If a brass quintet seems to stand off to the side of the kinds of trios and quartets that we usually associate with chamber music, the second week, blessed by beautiful weather, came closer to the more familiar character of that world. The first half of this all-Schubert program was devoted to keyboard works: the three late pieces for solo piano, D. 946, and the great F-minor Fantasy for piano duet. Festival regular Paul Hersh offered his usual inspiring introductory words and his no less customarily inspired performance of the Three Pieces.

Though rarely heard, perhaps because “Three Pieces” is not a particularly alluring title, they are fully worthy to stand beside the finest among the composer’s keyboard masterpieces. This is music of fully sonata-ish, even symphonic, caliber, in terms of structural breadth (if not formal design) and expressive scope. Since I have expatiated on Hersh’s greatness as pianist and musician I do not need to go into that at length today, so I will simply draw attention to the way he makes the listener hang eagerly on every successive progression: from one chord to the next, Hersh—like Schubert—has the power to transport you into a different universe.

For the F-minor Fantasy Hersh was joined at the piano by Hye Yeong Min—not only a student of his, but the possessor of a Ph.D. in molecular biology. She gave up science in preference for music, and with good reason, to judge from her sensitive and technically polished playing of the first part in this compelling, dramatically varied duo.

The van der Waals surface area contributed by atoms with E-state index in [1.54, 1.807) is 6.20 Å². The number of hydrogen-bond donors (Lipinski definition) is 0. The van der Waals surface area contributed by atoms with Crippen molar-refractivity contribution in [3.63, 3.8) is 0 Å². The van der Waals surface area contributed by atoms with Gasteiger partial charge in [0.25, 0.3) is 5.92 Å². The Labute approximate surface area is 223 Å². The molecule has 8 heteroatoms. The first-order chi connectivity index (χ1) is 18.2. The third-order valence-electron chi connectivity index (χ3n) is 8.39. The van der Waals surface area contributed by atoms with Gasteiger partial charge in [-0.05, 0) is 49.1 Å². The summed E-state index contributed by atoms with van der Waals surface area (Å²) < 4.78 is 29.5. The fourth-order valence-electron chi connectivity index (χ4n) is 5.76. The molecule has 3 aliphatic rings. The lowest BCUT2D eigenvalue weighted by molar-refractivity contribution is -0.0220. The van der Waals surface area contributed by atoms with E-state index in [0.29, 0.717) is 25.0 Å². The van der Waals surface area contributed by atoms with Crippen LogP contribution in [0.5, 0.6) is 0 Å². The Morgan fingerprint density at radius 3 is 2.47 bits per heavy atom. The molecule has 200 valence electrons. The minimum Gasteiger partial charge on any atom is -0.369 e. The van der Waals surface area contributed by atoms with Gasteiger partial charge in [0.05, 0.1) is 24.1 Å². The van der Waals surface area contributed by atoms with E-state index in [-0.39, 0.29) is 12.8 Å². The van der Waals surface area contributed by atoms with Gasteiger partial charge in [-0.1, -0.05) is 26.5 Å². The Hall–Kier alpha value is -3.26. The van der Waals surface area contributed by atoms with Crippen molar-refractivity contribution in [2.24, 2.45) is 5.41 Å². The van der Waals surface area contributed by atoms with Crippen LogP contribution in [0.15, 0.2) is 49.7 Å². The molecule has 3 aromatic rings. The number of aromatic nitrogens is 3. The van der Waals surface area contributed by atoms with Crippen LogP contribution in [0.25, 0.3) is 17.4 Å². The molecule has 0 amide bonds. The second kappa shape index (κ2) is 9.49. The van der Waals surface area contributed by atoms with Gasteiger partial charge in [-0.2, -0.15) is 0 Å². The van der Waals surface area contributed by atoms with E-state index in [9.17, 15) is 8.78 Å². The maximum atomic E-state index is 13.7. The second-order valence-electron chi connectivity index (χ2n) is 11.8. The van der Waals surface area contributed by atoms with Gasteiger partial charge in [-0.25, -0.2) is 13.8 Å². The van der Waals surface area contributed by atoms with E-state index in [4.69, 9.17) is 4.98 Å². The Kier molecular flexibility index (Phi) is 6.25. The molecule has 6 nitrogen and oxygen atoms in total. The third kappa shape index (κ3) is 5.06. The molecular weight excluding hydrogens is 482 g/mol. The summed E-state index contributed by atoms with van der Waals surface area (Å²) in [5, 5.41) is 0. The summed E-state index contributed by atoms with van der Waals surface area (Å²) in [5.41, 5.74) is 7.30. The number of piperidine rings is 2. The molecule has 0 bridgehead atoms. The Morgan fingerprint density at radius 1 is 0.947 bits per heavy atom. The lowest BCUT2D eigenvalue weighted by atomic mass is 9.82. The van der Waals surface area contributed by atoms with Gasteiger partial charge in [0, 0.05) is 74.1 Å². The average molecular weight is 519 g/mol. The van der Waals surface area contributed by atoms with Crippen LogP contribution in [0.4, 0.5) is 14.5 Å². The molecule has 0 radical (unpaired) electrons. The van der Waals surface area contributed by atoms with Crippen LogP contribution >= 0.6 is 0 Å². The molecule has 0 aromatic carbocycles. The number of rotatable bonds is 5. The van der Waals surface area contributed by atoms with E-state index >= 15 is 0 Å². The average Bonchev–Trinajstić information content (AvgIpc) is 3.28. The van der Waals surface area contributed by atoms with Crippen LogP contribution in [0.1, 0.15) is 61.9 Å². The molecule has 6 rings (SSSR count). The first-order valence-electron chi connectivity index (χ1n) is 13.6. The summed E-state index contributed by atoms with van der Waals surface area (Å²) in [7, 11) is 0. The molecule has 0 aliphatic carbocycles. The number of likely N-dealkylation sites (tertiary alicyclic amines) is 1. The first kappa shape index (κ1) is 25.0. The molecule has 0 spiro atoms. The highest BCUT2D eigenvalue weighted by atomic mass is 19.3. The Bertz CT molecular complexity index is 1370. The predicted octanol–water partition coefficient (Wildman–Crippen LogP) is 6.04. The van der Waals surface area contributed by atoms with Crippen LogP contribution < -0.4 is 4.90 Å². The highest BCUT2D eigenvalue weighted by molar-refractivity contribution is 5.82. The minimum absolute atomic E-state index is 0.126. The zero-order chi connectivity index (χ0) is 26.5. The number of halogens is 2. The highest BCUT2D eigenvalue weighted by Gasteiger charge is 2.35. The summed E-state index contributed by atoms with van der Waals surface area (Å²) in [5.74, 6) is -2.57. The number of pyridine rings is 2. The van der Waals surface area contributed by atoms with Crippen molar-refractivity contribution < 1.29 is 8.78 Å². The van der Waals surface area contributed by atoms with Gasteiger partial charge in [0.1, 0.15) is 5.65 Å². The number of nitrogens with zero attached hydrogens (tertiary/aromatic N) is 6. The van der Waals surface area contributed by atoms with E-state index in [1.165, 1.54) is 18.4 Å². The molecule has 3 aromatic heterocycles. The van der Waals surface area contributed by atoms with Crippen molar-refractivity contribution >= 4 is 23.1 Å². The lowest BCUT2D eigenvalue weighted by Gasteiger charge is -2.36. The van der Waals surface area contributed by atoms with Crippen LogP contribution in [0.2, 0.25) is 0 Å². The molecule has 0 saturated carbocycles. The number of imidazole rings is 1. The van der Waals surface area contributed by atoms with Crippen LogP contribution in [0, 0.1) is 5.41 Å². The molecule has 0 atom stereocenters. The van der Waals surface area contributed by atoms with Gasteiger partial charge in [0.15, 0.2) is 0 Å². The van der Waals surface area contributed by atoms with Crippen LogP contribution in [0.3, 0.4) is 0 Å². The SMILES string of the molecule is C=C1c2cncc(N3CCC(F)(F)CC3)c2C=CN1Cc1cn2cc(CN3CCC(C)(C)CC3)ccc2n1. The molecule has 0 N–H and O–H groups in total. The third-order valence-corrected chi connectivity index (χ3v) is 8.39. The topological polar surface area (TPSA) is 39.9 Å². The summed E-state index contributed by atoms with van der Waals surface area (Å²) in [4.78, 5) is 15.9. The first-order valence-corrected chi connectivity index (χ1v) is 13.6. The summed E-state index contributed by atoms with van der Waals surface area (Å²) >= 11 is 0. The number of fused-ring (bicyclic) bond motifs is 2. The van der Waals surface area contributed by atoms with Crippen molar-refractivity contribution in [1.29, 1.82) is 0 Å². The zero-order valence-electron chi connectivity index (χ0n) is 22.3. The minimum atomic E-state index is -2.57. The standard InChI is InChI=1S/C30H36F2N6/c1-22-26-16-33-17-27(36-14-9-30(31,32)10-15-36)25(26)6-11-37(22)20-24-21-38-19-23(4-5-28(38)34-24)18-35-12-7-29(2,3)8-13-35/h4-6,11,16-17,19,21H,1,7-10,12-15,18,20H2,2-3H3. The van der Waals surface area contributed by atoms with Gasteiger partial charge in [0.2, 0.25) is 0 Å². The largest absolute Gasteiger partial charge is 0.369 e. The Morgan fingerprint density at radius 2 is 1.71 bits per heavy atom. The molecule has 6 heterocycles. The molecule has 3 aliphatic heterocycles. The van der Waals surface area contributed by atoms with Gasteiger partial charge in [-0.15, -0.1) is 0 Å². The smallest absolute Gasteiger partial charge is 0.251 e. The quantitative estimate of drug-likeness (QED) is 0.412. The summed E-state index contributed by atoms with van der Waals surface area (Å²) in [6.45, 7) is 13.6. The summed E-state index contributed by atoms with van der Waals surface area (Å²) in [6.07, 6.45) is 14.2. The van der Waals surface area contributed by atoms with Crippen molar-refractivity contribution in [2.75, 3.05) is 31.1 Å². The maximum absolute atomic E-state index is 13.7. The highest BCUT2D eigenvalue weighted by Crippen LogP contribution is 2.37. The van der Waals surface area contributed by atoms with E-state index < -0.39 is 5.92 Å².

After intermission it was the turn of the voice. Partnered by Hersh, soprano Mary MacKenzie first offered a sequence of six Schubert songs. She was perhaps at her best in An Sylvia, though Im Frühling, enhanced by Hersh’s captivating phrasing of a little four-note figure in the bass of the piano part, was also pleasantly sung. I find it a bit difficult to arrive at a firm judgment of the singer’s talent. She has an attractive voice, and uses it with skill and mostly reliable intonation. Her German diction is admirably clear if not always flawlessly idiomatic. On the other hand, though again clear and helpful, her spoken introductions seemed somewhat mannered, belonging more perhaps to the sphere of operetta than of great Lieder, and there was a touch of this also about her actual singing. So, while these performances could be called 95-percent successful, I was uncomfortably conscious of a missing 5 percent of conviction and stylistic aptitude.

In any case, when it came to the final work on the program, Der Hirt auf dem Felsen, for soprano, clarinet, and piano, the singer’s thoroughly decent efforts were relegated to the shade by the Festival debut of clarinetist Sammy Lesnick. A high-school senior, and thus presumably not more than 18 years old, Lesnick is already a musician of phenomenal skill and artistry. The sheer warmth and mellowness of his very first note, swelling from soft to loud without a trace of harshness and then sinking back to a delicate piano, had me and I think most of the audience already in the palm of his hand, and everything that followed was on the same breathtakingly high level of accomplishment.

This is a newcomer with an unmistakably major career in front of him—he will be continuing his studies at the Eastman School of Music in Rochester next year—and Iglitzin must be congratulated on yet another directorial coup for finding him.


Bernard Jacobson

Part of this review appeared also in the Seattle Times.